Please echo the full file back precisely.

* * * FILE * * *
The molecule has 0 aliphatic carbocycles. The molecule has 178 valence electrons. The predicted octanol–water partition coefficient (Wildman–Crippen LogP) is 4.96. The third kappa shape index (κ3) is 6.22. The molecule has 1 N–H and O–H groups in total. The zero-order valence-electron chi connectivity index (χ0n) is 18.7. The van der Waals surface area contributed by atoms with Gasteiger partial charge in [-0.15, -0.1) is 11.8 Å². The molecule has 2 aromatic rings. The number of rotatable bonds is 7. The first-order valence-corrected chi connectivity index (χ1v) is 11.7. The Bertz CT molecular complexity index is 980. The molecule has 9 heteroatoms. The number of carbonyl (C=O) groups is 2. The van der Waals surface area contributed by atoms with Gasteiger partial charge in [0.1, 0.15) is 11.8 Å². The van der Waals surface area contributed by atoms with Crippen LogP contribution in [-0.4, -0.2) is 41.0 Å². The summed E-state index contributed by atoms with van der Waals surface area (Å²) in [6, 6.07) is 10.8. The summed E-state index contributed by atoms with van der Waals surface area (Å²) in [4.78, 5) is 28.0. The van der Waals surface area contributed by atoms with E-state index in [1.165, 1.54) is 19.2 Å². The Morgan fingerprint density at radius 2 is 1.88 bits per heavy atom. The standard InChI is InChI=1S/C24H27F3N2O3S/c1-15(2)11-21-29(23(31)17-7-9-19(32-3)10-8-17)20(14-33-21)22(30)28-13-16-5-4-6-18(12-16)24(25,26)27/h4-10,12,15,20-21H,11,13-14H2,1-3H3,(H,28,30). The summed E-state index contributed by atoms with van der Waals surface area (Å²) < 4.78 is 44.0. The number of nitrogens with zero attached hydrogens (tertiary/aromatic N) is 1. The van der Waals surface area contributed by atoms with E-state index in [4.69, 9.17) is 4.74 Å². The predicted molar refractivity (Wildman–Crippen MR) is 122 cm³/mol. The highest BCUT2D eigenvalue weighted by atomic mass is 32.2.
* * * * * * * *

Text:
The molecule has 0 aliphatic carbocycles. The molecule has 178 valence electrons. The predicted octanol–water partition coefficient (Wildman–Crippen LogP) is 4.96. The third kappa shape index (κ3) is 6.22. The molecule has 1 N–H and O–H groups in total. The zero-order valence-electron chi connectivity index (χ0n) is 18.7. The van der Waals surface area contributed by atoms with Gasteiger partial charge in [-0.15, -0.1) is 11.8 Å². The molecule has 2 aromatic rings. The number of rotatable bonds is 7. The first-order valence-corrected chi connectivity index (χ1v) is 11.7. The Bertz CT molecular complexity index is 980. The molecule has 9 heteroatoms. The number of carbonyl (C=O) groups is 2. The van der Waals surface area contributed by atoms with Gasteiger partial charge in [0.1, 0.15) is 11.8 Å². The van der Waals surface area contributed by atoms with Crippen LogP contribution in [-0.4, -0.2) is 41.0 Å². The summed E-state index contributed by atoms with van der Waals surface area (Å²) in [6, 6.07) is 10.8. The summed E-state index contributed by atoms with van der Waals surface area (Å²) in [4.78, 5) is 28.0. The van der Waals surface area contributed by atoms with E-state index in [1.165, 1.54) is 19.2 Å². The Morgan fingerprint density at radius 2 is 1.88 bits per heavy atom. The standard InChI is InChI=1S/C24H27F3N2O3S/c1-15(2)11-21-29(23(31)17-7-9-19(32-3)10-8-17)20(14-33-21)22(30)28-13-16-5-4-6-18(12-16)24(25,26)27/h4-10,12,15,20-21H,11,13-14H2,1-3H3,(H,28,30). The summed E-state index contributed by atoms with van der Waals surface area (Å²) < 4.78 is 44.0. The number of nitrogens with zero attached hydrogens (tertiary/aromatic N) is 1. The van der Waals surface area contributed by atoms with E-state index in [4.69, 9.17) is 4.74 Å². The predicted molar refractivity (Wildman–Crippen MR) is 122 cm³/mol. The highest BCUT2D eigenvalue weighted by atomic mass is 32.2.